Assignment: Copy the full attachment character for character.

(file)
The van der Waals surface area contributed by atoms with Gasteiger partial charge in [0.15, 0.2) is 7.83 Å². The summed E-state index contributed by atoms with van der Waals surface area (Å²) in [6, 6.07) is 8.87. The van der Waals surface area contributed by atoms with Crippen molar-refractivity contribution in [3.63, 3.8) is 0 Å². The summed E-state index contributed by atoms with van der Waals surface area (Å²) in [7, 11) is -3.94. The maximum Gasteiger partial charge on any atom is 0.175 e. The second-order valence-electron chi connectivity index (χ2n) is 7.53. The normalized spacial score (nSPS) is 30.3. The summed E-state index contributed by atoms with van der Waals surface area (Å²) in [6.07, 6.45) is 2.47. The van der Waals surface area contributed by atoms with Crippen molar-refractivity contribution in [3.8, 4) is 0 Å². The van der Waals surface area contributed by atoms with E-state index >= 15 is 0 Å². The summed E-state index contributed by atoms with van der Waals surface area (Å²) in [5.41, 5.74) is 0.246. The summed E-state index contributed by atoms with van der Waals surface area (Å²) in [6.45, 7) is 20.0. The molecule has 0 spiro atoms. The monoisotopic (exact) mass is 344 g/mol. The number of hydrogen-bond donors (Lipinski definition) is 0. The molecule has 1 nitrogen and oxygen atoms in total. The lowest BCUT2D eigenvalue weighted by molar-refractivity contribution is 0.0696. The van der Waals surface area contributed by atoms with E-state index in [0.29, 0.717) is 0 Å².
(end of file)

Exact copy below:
The van der Waals surface area contributed by atoms with Gasteiger partial charge in [0.15, 0.2) is 7.83 Å². The summed E-state index contributed by atoms with van der Waals surface area (Å²) in [6, 6.07) is 8.87. The van der Waals surface area contributed by atoms with Crippen molar-refractivity contribution in [3.63, 3.8) is 0 Å². The summed E-state index contributed by atoms with van der Waals surface area (Å²) in [7, 11) is -3.94. The maximum Gasteiger partial charge on any atom is 0.175 e. The second-order valence-electron chi connectivity index (χ2n) is 7.53. The normalized spacial score (nSPS) is 30.3. The summed E-state index contributed by atoms with van der Waals surface area (Å²) in [6.07, 6.45) is 2.47. The van der Waals surface area contributed by atoms with Crippen molar-refractivity contribution in [3.8, 4) is 0 Å². The van der Waals surface area contributed by atoms with E-state index >= 15 is 0 Å². The summed E-state index contributed by atoms with van der Waals surface area (Å²) in [5.41, 5.74) is 0.246. The summed E-state index contributed by atoms with van der Waals surface area (Å²) in [6.45, 7) is 20.0. The molecule has 0 spiro atoms. The monoisotopic (exact) mass is 344 g/mol. The number of hydrogen-bond donors (Lipinski definition) is 0. The molecule has 1 nitrogen and oxygen atoms in total. The lowest BCUT2D eigenvalue weighted by molar-refractivity contribution is 0.0696. The van der Waals surface area contributed by atoms with E-state index in [0.29, 0.717) is 0 Å².